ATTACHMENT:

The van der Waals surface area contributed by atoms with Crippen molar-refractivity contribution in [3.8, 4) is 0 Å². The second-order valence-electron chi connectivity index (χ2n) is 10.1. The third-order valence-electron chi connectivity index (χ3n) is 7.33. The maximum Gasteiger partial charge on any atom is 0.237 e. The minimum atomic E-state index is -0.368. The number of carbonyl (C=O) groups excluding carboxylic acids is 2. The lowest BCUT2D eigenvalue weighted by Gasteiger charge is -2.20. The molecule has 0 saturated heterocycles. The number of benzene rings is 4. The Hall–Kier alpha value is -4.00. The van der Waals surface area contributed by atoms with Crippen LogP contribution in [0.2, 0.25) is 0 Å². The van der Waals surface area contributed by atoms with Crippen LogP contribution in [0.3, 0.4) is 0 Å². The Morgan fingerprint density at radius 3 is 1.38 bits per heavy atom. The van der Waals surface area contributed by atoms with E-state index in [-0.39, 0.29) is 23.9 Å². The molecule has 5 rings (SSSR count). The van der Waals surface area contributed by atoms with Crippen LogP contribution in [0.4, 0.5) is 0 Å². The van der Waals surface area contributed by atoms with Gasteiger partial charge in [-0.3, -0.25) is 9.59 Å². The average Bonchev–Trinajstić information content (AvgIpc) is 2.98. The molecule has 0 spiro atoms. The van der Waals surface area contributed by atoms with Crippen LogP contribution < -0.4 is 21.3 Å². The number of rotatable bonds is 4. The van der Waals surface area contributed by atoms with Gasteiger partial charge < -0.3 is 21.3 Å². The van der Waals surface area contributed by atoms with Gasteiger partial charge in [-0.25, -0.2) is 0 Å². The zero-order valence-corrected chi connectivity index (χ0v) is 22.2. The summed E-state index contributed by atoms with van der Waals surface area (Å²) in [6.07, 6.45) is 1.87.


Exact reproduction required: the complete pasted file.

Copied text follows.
The van der Waals surface area contributed by atoms with Crippen molar-refractivity contribution in [3.8, 4) is 0 Å². The second-order valence-electron chi connectivity index (χ2n) is 10.1. The third-order valence-electron chi connectivity index (χ3n) is 7.33. The maximum Gasteiger partial charge on any atom is 0.237 e. The minimum atomic E-state index is -0.368. The number of carbonyl (C=O) groups excluding carboxylic acids is 2. The lowest BCUT2D eigenvalue weighted by Gasteiger charge is -2.20. The molecule has 0 saturated heterocycles. The number of benzene rings is 4. The Hall–Kier alpha value is -4.00. The van der Waals surface area contributed by atoms with Crippen LogP contribution in [0.2, 0.25) is 0 Å². The van der Waals surface area contributed by atoms with Crippen LogP contribution in [0.3, 0.4) is 0 Å². The Morgan fingerprint density at radius 3 is 1.38 bits per heavy atom. The van der Waals surface area contributed by atoms with E-state index in [-0.39, 0.29) is 23.9 Å². The molecule has 5 rings (SSSR count). The van der Waals surface area contributed by atoms with Crippen LogP contribution in [0.4, 0.5) is 0 Å². The van der Waals surface area contributed by atoms with Gasteiger partial charge in [-0.3, -0.25) is 9.59 Å². The average Bonchev–Trinajstić information content (AvgIpc) is 2.98. The molecule has 0 spiro atoms. The van der Waals surface area contributed by atoms with Crippen LogP contribution < -0.4 is 21.3 Å². The number of rotatable bonds is 4. The van der Waals surface area contributed by atoms with Gasteiger partial charge < -0.3 is 21.3 Å². The van der Waals surface area contributed by atoms with Gasteiger partial charge in [-0.25, -0.2) is 0 Å². The zero-order valence-corrected chi connectivity index (χ0v) is 22.2. The summed E-state index contributed by atoms with van der Waals surface area (Å²) in [6.07, 6.45) is 1.87.